Questioning the potential of tourism-related imagined contact in improving interethnic relations in Türkiye

Yücel E., Ekici H., CESUR S.

Journal of Applied Social Psychology, vol.54, no.6, pp.362-382, 2024 (SSCI) identifier identifier

  • Publication Type: Article / Article
  • Volume: 54 Issue: 6
  • Publication Date: 2024
  • Doi Number: 10.1111/jasp.13034
  • Journal Name: Journal of Applied Social Psychology
  • Journal Indexes: Social Sciences Citation Index (SSCI), Scopus, Academic Search Premier, IBZ Online, International Bibliography of Social Sciences, Periodicals Index Online, Business Source Elite, Business Source Premier, Child Development & Adolescent Studies, Communication Abstracts, Gender Studies Database, MLA - Modern Language Association Database, Psycinfo, Public Affairs Index
  • Page Numbers: pp.362-382
  • Istanbul University Affiliated: Yes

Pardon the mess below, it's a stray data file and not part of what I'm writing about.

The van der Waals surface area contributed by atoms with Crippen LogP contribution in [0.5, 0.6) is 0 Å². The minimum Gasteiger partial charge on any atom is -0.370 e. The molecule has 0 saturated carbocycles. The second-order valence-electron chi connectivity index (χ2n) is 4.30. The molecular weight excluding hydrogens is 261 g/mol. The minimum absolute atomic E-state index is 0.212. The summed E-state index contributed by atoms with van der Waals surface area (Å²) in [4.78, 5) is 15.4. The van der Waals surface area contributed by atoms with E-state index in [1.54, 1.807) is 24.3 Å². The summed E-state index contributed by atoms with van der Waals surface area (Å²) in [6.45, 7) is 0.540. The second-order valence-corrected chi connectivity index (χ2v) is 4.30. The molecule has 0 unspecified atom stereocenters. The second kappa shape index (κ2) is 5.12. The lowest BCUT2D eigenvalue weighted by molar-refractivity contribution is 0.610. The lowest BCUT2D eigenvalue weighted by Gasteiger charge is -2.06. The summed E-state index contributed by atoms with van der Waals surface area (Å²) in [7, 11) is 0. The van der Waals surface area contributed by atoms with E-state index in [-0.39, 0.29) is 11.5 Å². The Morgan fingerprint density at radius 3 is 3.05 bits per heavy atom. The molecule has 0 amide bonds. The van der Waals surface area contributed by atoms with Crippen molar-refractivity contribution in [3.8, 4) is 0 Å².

With three experimental studies, we used the imagined contact hypothesis to investigate the efficiency of tourist-host contacts in promoting positive interethnic attitudes in Türkiye. Participants (ethnic Turks) were asked to envision themselves as tourists, interacting with a local minority member (either a Kurd or an Armenian) in the imagined destination place. We manipulated three variables: contact type (standard vs. friendship-fostering contact), tourism form (domestic vs. international), and tourist-host hierarchy. Study 1 (N = 261) and Study 3 (N = 284) examined attitudes toward Kurds, whereas Study 2 (N = 324) focused on views toward Armenians. An imagined interethnic contact with friendship potential in the domestic tourism setting (compared to an imagined trip without contact) produced higher approach intentions toward Kurds and Armenians, greater support for multiculturalism, and more positive affect toward Armenians. Surprisingly, when tourism-related imagined interactions were hierarchical (i.e., tourist-service personnel interaction) rather than egalitarian (i.e., tourist–resident interaction), they elicited more support for multiculturalism and higher approach intentions toward Kurds. Based on our findings, we propose tourism-based imagined contact as a novel intervention technique for promoting more harmonious interethnic relations, particularly by incorporating friendship potential.